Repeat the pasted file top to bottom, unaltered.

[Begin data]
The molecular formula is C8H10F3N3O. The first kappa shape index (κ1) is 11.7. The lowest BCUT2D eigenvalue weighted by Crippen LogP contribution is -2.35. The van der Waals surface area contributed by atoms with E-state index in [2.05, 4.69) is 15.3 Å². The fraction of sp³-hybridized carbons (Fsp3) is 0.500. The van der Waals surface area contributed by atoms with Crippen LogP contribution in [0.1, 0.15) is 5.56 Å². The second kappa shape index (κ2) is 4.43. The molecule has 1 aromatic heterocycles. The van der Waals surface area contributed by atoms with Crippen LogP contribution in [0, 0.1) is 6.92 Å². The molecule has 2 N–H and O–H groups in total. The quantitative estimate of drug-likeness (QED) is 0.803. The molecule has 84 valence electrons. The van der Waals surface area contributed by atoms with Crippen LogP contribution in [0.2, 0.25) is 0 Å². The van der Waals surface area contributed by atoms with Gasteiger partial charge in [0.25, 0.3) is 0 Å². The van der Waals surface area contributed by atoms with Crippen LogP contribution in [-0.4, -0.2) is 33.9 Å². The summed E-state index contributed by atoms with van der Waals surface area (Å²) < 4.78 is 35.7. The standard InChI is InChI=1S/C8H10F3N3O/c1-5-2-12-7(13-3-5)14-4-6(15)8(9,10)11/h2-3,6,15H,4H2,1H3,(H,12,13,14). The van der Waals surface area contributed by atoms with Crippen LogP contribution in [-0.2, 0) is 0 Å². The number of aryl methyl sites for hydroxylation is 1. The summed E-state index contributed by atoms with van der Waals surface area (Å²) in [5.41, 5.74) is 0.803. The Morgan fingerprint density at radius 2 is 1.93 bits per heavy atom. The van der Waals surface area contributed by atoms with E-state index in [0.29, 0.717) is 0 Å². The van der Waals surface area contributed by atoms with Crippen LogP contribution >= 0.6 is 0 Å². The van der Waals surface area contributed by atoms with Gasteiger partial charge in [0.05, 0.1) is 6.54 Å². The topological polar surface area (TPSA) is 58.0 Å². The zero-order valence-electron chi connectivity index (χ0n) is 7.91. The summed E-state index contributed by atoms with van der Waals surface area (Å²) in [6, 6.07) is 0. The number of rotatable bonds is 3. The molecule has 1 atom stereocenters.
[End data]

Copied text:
The molecular formula is C8H10F3N3O. The first kappa shape index (κ1) is 11.7. The lowest BCUT2D eigenvalue weighted by Crippen LogP contribution is -2.35. The van der Waals surface area contributed by atoms with E-state index in [2.05, 4.69) is 15.3 Å². The fraction of sp³-hybridized carbons (Fsp3) is 0.500. The van der Waals surface area contributed by atoms with Crippen LogP contribution in [0.1, 0.15) is 5.56 Å². The second kappa shape index (κ2) is 4.43. The molecule has 1 aromatic heterocycles. The van der Waals surface area contributed by atoms with Crippen LogP contribution in [0, 0.1) is 6.92 Å². The molecule has 2 N–H and O–H groups in total. The quantitative estimate of drug-likeness (QED) is 0.803. The molecule has 84 valence electrons. The van der Waals surface area contributed by atoms with Crippen LogP contribution in [0.2, 0.25) is 0 Å². The van der Waals surface area contributed by atoms with Gasteiger partial charge in [0.25, 0.3) is 0 Å². The van der Waals surface area contributed by atoms with Crippen LogP contribution in [-0.4, -0.2) is 33.9 Å². The summed E-state index contributed by atoms with van der Waals surface area (Å²) < 4.78 is 35.7. The standard InChI is InChI=1S/C8H10F3N3O/c1-5-2-12-7(13-3-5)14-4-6(15)8(9,10)11/h2-3,6,15H,4H2,1H3,(H,12,13,14). The van der Waals surface area contributed by atoms with Crippen LogP contribution in [-0.2, 0) is 0 Å². The number of aryl methyl sites for hydroxylation is 1. The summed E-state index contributed by atoms with van der Waals surface area (Å²) in [5.41, 5.74) is 0.803. The Morgan fingerprint density at radius 2 is 1.93 bits per heavy atom. The van der Waals surface area contributed by atoms with E-state index in [0.29, 0.717) is 0 Å². The van der Waals surface area contributed by atoms with Crippen LogP contribution >= 0.6 is 0 Å². The van der Waals surface area contributed by atoms with Gasteiger partial charge in [0.05, 0.1) is 6.54 Å². The topological polar surface area (TPSA) is 58.0 Å². The zero-order valence-electron chi connectivity index (χ0n) is 7.91. The summed E-state index contributed by atoms with van der Waals surface area (Å²) in [6, 6.07) is 0. The number of rotatable bonds is 3. The molecule has 1 atom stereocenters.